Ten Tips for Visiting Mount Rainier National Park

A glaciated mountain with its peak wrapped in clouds against a blue sky.
Mount Rainier viewed from Sunrise Point along the Sunrise Road, which is open from July to mid-October.

NPS Photo

Mount Rainier National Park looks forward to welcoming you this summer. Learn how to plan like a park ranger by following our list of the top 10 things you should know before visiting the park. The summer season is expected to be BUSY, so make sure to plan ahead, recreate responsibly, and help ensure this iconic landscape may be enjoyed by future generations.

Vehicles pass under a large log entrance arch surrounded by conifer trees.
The Nisqually Entrance in the southwest corner of the park via SR706.

NPS Photo

1. Know Your Destination

There are five entrances to Mount Rainier National Park. Do you know which one to use to get to where you want to go? Not every area of the park can be reached via every entrance and it can take hours to drive to different areas. GPS navigation may not take you to the right entrance or will attempt to follow the most direct route, which may not be the correct way and could lead to closed gates. Cell coverage is spotty at best inside the park. Check the Directions webpage for travel information and refer to road maps in addition to using GPS units when driving to the park.

A full parking lot in front of a view of Mount Rainier.
Parking at popular destinations like Sunrise fills up quickly.

NPS Photo

2. Expect Company

Mount Rainier is popular! Expect traffic congestion at entrances and the main visitor areas. If you plan ahead it is still possible to get a little time and space to yourself. Visit on weekdays or come early or late in the day to minimize wait times. Many trailheads have limited parking. Have an alternate plan and destination in mind if long lines are encountered entering the park or if parking is full at your destination. Learn more tips on the avoiding summer congestion webpage.

A brown dog lying on her back on a leather couch.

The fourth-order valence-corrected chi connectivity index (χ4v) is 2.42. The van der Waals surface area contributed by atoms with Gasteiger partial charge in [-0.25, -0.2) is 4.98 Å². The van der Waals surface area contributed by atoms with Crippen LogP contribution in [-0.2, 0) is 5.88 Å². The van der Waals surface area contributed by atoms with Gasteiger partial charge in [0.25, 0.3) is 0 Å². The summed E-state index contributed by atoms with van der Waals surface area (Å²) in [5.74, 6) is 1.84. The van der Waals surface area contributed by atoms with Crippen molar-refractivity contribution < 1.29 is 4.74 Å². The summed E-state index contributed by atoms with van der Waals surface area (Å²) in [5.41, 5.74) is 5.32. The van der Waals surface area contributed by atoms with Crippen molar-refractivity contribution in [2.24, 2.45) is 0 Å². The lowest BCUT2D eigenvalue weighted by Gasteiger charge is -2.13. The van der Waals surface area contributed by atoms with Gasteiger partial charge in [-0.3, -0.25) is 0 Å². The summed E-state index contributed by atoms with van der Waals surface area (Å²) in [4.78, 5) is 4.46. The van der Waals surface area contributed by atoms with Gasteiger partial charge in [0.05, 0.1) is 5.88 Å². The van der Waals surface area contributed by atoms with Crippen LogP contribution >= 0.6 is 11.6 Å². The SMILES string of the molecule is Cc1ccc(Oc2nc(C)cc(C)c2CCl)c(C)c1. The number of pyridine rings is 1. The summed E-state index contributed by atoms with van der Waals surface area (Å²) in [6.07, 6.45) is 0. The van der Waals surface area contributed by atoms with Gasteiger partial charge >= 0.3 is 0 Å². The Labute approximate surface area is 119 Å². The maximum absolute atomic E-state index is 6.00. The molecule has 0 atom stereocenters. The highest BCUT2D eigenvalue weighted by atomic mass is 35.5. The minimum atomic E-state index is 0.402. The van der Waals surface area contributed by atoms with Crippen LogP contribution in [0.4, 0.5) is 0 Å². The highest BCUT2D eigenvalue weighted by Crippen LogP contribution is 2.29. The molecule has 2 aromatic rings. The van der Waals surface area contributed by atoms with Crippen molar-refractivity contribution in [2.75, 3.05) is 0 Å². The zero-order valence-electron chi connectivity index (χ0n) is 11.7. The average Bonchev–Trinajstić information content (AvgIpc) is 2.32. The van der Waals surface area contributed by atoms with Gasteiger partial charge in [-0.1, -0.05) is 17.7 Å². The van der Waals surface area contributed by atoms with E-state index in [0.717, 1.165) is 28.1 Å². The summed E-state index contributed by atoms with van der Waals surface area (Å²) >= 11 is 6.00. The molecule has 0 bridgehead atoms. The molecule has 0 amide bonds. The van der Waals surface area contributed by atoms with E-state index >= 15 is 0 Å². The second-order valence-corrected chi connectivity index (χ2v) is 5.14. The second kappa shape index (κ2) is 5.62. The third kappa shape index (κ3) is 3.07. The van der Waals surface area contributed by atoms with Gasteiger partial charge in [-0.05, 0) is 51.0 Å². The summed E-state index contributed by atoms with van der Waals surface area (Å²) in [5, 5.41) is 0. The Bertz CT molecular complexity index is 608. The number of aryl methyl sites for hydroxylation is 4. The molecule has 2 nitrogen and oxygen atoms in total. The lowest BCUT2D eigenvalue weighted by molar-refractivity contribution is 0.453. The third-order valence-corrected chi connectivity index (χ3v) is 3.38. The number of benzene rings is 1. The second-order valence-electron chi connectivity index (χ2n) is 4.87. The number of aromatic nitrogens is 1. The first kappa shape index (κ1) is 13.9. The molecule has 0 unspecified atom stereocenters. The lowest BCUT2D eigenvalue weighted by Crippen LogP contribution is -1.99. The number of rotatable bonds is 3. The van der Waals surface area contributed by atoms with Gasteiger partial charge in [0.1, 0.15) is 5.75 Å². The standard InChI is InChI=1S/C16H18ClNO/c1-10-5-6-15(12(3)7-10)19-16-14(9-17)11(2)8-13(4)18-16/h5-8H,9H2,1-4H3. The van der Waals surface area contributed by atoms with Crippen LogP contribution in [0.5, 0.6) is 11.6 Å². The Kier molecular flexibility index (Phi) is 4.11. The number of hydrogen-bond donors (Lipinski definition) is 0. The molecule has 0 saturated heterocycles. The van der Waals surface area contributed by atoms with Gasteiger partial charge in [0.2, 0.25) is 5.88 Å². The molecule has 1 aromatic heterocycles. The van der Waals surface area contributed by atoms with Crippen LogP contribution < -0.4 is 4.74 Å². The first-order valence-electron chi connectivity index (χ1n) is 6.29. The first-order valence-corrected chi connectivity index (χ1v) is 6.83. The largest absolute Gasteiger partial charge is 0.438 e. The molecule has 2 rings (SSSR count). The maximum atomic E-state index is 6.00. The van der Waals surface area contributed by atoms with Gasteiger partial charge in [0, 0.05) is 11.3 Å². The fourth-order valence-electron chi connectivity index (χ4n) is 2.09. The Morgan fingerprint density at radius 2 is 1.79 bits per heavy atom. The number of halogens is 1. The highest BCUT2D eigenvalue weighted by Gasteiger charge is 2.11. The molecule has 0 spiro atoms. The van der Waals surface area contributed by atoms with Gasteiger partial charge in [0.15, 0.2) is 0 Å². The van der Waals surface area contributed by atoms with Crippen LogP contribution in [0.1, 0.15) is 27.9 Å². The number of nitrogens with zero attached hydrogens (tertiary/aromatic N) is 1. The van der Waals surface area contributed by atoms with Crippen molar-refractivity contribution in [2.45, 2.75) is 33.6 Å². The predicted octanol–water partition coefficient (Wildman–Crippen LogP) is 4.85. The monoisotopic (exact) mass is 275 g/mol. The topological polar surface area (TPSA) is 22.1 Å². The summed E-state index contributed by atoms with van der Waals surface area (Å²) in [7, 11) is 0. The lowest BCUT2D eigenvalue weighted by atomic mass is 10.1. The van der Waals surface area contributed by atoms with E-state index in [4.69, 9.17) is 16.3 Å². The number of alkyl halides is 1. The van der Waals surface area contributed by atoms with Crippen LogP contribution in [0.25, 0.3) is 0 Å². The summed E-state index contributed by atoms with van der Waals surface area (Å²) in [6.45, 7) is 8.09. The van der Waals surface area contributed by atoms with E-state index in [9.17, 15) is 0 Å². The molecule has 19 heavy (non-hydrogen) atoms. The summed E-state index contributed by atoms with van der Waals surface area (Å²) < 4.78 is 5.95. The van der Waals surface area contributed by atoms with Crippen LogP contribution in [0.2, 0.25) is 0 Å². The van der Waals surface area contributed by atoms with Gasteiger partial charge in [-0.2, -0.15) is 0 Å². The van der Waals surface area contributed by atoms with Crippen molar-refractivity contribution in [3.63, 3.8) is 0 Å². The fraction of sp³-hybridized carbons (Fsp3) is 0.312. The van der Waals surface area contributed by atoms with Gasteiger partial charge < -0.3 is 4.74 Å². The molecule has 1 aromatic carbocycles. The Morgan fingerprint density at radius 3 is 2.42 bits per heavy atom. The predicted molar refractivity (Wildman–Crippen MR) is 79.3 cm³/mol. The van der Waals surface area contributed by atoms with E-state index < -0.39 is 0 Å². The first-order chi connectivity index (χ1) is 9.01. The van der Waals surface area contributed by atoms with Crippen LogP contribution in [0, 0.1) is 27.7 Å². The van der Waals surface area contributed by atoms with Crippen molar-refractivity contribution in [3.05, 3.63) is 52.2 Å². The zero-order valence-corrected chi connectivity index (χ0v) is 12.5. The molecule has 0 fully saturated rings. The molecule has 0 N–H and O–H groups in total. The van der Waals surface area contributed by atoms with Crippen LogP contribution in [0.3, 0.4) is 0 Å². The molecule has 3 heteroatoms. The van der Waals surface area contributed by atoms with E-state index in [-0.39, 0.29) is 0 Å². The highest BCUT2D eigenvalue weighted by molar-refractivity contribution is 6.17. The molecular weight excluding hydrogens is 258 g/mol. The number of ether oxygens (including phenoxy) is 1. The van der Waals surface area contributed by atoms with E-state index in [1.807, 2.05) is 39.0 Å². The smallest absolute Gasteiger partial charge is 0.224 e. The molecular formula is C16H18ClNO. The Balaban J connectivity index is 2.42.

A dog enjoying the couch at home instead of being stuck in a hot vehicle.

C. Meleedy Photo

3. Protect Your Pet By Leaving Them At Home

Mount Rainier is a wild place. National parks are not always the best place for your dog. Dogs are not allowed on trails, inside buildings or amphitheaters, on snow or in park waters. Dogs cannot be left unattended and it’s unsafe for them to be left in hot vehicles. There are limited options in local communities for boarding pets. The safest choice may be to leave your pet at home. For more information and suggestions for the limited options for what you can do with your pets in the park, visit the Pets webpage.

A black bear crossing a curving road.
Watch for wildlife like black bears crossing the road.

NPS Photo

4. Take It Slow

Be vigilant while driving in the park and give wildlife a brake. All park roads have a speed limit of 35 mph unless posted otherwise. Park roads are narrow, steep, and winding with many blind curves. Maintain a safe following distance from other vehicles and stay in your lane on curves. Don’t stop and block traffic to view wildlife.

Screen capture of the NPS app showing a purple sunset on Mount Rainier.
The NPS App includes information about all national park sites, including Mount Rainier National Park, and park information can be saved for offline use.

NPS Photo

5. A Ranger In Your Phone

Download the new NPS App before arrival ing at the park for helpful planning tools and to make the most of your visit. The free app can be downloaded through the App Store and Google Play. Follow Mount Rainier on Facebook, Twitter, and Instagram for more helpful information. Save the Mount Rainier National Park section of the app before your visit so that you can use the app offline while in the park. Mount Rainier National Park has very limited cell coverage.